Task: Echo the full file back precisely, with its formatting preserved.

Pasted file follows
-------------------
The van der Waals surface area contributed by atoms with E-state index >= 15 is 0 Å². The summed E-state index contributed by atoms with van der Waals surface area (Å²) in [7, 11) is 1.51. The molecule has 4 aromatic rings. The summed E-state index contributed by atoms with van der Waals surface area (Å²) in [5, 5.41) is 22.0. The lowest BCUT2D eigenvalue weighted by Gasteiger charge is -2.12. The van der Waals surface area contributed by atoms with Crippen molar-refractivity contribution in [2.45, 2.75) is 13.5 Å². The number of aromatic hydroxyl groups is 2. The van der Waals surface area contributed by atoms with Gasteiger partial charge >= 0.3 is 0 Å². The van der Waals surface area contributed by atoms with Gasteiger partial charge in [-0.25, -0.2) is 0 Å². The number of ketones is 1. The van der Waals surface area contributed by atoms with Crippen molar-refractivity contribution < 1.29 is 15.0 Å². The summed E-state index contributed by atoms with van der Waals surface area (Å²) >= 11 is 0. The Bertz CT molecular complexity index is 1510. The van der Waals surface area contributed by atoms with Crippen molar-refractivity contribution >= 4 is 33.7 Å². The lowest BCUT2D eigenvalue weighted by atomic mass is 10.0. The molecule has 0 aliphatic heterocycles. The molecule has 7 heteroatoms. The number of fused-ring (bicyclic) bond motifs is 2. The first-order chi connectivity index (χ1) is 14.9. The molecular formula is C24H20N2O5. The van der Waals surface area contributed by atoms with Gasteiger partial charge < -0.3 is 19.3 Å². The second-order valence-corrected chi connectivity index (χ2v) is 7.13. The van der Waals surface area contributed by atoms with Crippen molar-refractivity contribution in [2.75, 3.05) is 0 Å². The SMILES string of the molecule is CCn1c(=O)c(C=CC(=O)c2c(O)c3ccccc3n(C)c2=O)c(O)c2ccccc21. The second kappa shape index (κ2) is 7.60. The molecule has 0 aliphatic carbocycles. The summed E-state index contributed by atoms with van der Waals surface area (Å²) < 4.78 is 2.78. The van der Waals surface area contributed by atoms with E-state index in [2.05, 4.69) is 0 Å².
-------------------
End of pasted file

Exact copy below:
The van der Waals surface area contributed by atoms with E-state index >= 15 is 0 Å². The summed E-state index contributed by atoms with van der Waals surface area (Å²) in [7, 11) is 1.51. The molecule has 4 aromatic rings. The summed E-state index contributed by atoms with van der Waals surface area (Å²) in [5, 5.41) is 22.0. The lowest BCUT2D eigenvalue weighted by Gasteiger charge is -2.12. The van der Waals surface area contributed by atoms with Crippen molar-refractivity contribution in [2.45, 2.75) is 13.5 Å². The number of aromatic hydroxyl groups is 2. The van der Waals surface area contributed by atoms with Gasteiger partial charge >= 0.3 is 0 Å². The van der Waals surface area contributed by atoms with Gasteiger partial charge in [-0.25, -0.2) is 0 Å². The number of ketones is 1. The van der Waals surface area contributed by atoms with Crippen molar-refractivity contribution < 1.29 is 15.0 Å². The summed E-state index contributed by atoms with van der Waals surface area (Å²) >= 11 is 0. The Bertz CT molecular complexity index is 1510. The van der Waals surface area contributed by atoms with Crippen molar-refractivity contribution >= 4 is 33.7 Å². The lowest BCUT2D eigenvalue weighted by atomic mass is 10.0. The molecule has 0 aliphatic heterocycles. The molecule has 7 heteroatoms. The number of fused-ring (bicyclic) bond motifs is 2. The first-order chi connectivity index (χ1) is 14.9. The molecular formula is C24H20N2O5. The van der Waals surface area contributed by atoms with Gasteiger partial charge < -0.3 is 19.3 Å². The second-order valence-corrected chi connectivity index (χ2v) is 7.13. The van der Waals surface area contributed by atoms with Crippen molar-refractivity contribution in [2.75, 3.05) is 0 Å². The SMILES string of the molecule is CCn1c(=O)c(C=CC(=O)c2c(O)c3ccccc3n(C)c2=O)c(O)c2ccccc21. The second kappa shape index (κ2) is 7.60. The molecule has 0 aliphatic carbocycles. The summed E-state index contributed by atoms with van der Waals surface area (Å²) < 4.78 is 2.78. The van der Waals surface area contributed by atoms with E-state index in [2.05, 4.69) is 0 Å².